Norton, D.C. Officials, Home-Rule Coalition Detail Preparations to Fight Attacks on D.C.’s Local Laws During the Appropriations Process
WASHINGTON, D.C.—The office of Congresswoman Eleanor Holmes Norton (D-DC) released Norton’s prepared remarks from her press conference today with District of Columbia Mayor Muriel Bowser, D.C. Council Chairman Phil Mendelson and a national and local coalition working to protect local D.C. laws from being blocked or overturned during the fiscal year 2019 appropriations process.
In her remarks, Norton said she called the coalition together to “go on the offensive as the fiscal year 2019 D.C. appropriations process begins.” She encouraged the coalition by recalling that when she “first came to Congress, the House held hearings on the District’s budget, as if it were a congressional bill…. but fighting together, we have not only eliminated those hearings, we have eliminated the appropriations subcommittee that held them.” She also noted that while many riders are “perennial attacks,” the coalition “should not be discouraged by the attacks that recur, because this shows our success in blocking them.” Norton and the speakers discussed in detail the most likely D.C. appropriations riders: attacking D.C.’s laws on gun safety, anti-discrimination, medical aid in dying, abortion and marijuana. Norton closed by saying “if Congress is inclined to focus on the District, we urge Members to pass our bill to make the District of Columbia the 51st state.”
In addition to Norton, the speakers were Avery Gardiner, Co-President, Brady Campaign and Center to Prevent Gun Violence; Aaron King, Student, Wilson High School; Georgeanne Usova, Legislative Counsel, American Civil Liberties Union; Mark Glaze, National Strategist, Death with Dignity National Center; Dana Singiser, Vice President of Government Relations and Public Policy, Planned Parenthood Federation of America; Kaitlyn Boecker, Policy Manager, Drug Policy Alliance; and Bo Shuff, Executive Director, DC Vote.
Other organizations in the coalition attending today’s press conference: All* Above All, Americans United for Separation of Church and State, Catholics for Choice, Coalition to Stop Gun Violence, Compassion & Choices, DCMJ, and NARAL Pro-Choice America.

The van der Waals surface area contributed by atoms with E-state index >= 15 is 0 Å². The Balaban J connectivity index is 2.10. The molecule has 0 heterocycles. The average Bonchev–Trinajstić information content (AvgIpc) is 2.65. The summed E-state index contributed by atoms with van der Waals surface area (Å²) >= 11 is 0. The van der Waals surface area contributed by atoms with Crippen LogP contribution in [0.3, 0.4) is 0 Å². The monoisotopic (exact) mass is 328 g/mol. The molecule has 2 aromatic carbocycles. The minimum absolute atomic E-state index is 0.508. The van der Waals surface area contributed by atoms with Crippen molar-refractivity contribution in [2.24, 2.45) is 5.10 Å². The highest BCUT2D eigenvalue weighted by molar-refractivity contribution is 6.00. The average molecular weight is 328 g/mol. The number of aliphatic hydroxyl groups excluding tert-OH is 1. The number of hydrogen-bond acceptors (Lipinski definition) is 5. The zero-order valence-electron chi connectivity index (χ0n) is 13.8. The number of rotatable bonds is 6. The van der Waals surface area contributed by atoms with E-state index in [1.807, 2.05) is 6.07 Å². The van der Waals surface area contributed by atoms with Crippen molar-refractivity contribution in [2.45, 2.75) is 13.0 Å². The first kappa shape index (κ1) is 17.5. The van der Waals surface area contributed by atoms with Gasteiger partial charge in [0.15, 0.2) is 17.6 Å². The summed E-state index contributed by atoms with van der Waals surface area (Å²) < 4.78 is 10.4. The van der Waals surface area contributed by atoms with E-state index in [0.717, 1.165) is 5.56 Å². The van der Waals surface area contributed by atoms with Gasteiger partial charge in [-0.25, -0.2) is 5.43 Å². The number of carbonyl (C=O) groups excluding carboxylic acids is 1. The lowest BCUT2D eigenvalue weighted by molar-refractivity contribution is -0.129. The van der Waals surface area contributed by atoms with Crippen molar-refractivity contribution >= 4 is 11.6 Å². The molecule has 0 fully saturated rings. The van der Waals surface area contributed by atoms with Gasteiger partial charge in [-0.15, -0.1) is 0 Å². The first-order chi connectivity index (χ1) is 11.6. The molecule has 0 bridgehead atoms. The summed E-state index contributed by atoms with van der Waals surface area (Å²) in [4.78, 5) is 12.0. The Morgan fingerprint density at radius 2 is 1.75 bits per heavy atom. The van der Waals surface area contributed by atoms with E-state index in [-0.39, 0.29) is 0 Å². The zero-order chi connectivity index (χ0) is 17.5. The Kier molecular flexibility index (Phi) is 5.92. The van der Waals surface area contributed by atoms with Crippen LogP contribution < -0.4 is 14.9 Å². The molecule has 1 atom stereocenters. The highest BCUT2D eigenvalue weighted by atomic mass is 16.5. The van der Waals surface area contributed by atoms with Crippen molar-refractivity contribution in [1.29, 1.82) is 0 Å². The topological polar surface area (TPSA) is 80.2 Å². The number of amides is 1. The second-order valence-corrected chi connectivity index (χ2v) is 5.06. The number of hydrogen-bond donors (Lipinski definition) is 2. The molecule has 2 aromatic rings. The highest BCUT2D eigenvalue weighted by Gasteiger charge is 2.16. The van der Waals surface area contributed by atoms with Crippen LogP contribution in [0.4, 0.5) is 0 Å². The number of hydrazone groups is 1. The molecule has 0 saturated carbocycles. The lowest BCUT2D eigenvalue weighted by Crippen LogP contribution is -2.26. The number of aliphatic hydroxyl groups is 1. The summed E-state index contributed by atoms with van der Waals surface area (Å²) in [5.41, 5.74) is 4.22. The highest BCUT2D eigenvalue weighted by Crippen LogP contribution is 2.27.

Norton’s remarks, as prepared for delivery, follow:
I thank all of you for joining us at the Capitol, where we come annually to alert the Congress that we will keep coming until Congress no longer interferes with the local laws of the District of Columbia or grants D.C. statehood, whichever comes first.
I particularly thank Mayor Muriel Bowser and Chairman Phil Mendelson, as well as our speakers and representatives of the coalition of local and national organizations, for once again coming to the defense of the self-government rights of the District of Columbia and its residents. In addition to our speakers, our partners in this fight who are also here today are: All* Above All, Americans United for Separation of Church and State, Catholics for Choice, Coalition to Stop Gun Violence, Compassion & Choices, DCMJ, and NARAL Pro-Choice America.
I want to give a special welcome to Aaron King, a student at Woodrow Wilson High School, who is coordinating students across the District for a “Town Hall for Our Lives” to take guns off our streets and prevent Congress from putting them back. I thank Aaron and D.C.’s young residents for showing Congress that a new breed of activists has joined the struggle for sensible gun safety reform, including fighting the repeated congressional attempts to eliminate D.C.’s local gun laws.
Today, we go on the offensive as the fiscal year 2019 D.C. appropriations process begins in this second session of the 115th Congress. During the first session, we saw more attacks on the District’s local laws than in recent memory.
Yet, we continue to make progress. When I first came to Congress, the House held hearings on the District’s budget, as if it were a congressional bill. D.C. may not have the same rights as other jurisdictions, but fighting together, we have not only eliminated those hearings, we have eliminated the appropriations subcommittee that held them. And we have defeated most bills and appropriations riders that have sought to overturn local D.C. laws.